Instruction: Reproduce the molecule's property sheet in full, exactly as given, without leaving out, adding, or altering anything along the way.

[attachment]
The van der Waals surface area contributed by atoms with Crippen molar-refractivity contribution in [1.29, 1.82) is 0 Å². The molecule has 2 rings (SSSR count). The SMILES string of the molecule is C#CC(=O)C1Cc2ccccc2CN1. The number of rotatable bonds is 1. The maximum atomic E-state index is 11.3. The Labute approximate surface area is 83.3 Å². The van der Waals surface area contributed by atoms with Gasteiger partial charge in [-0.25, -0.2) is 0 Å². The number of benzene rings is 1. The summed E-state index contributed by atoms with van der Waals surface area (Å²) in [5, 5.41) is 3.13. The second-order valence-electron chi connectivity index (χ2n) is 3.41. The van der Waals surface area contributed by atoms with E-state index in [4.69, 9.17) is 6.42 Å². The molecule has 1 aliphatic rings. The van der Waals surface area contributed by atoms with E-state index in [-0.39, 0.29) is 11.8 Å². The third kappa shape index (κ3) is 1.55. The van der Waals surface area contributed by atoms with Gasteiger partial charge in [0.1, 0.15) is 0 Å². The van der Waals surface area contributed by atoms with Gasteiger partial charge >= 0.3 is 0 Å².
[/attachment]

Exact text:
The van der Waals surface area contributed by atoms with Crippen molar-refractivity contribution in [1.29, 1.82) is 0 Å². The molecule has 2 rings (SSSR count). The SMILES string of the molecule is C#CC(=O)C1Cc2ccccc2CN1. The number of rotatable bonds is 1. The maximum atomic E-state index is 11.3. The Labute approximate surface area is 83.3 Å². The van der Waals surface area contributed by atoms with Gasteiger partial charge in [-0.25, -0.2) is 0 Å². The number of benzene rings is 1. The summed E-state index contributed by atoms with van der Waals surface area (Å²) in [5, 5.41) is 3.13. The second-order valence-electron chi connectivity index (χ2n) is 3.41. The van der Waals surface area contributed by atoms with E-state index in [4.69, 9.17) is 6.42 Å². The molecule has 1 aliphatic rings. The van der Waals surface area contributed by atoms with E-state index in [-0.39, 0.29) is 11.8 Å². The third kappa shape index (κ3) is 1.55. The van der Waals surface area contributed by atoms with Gasteiger partial charge in [0.1, 0.15) is 0 Å². The van der Waals surface area contributed by atoms with Gasteiger partial charge >= 0.3 is 0 Å².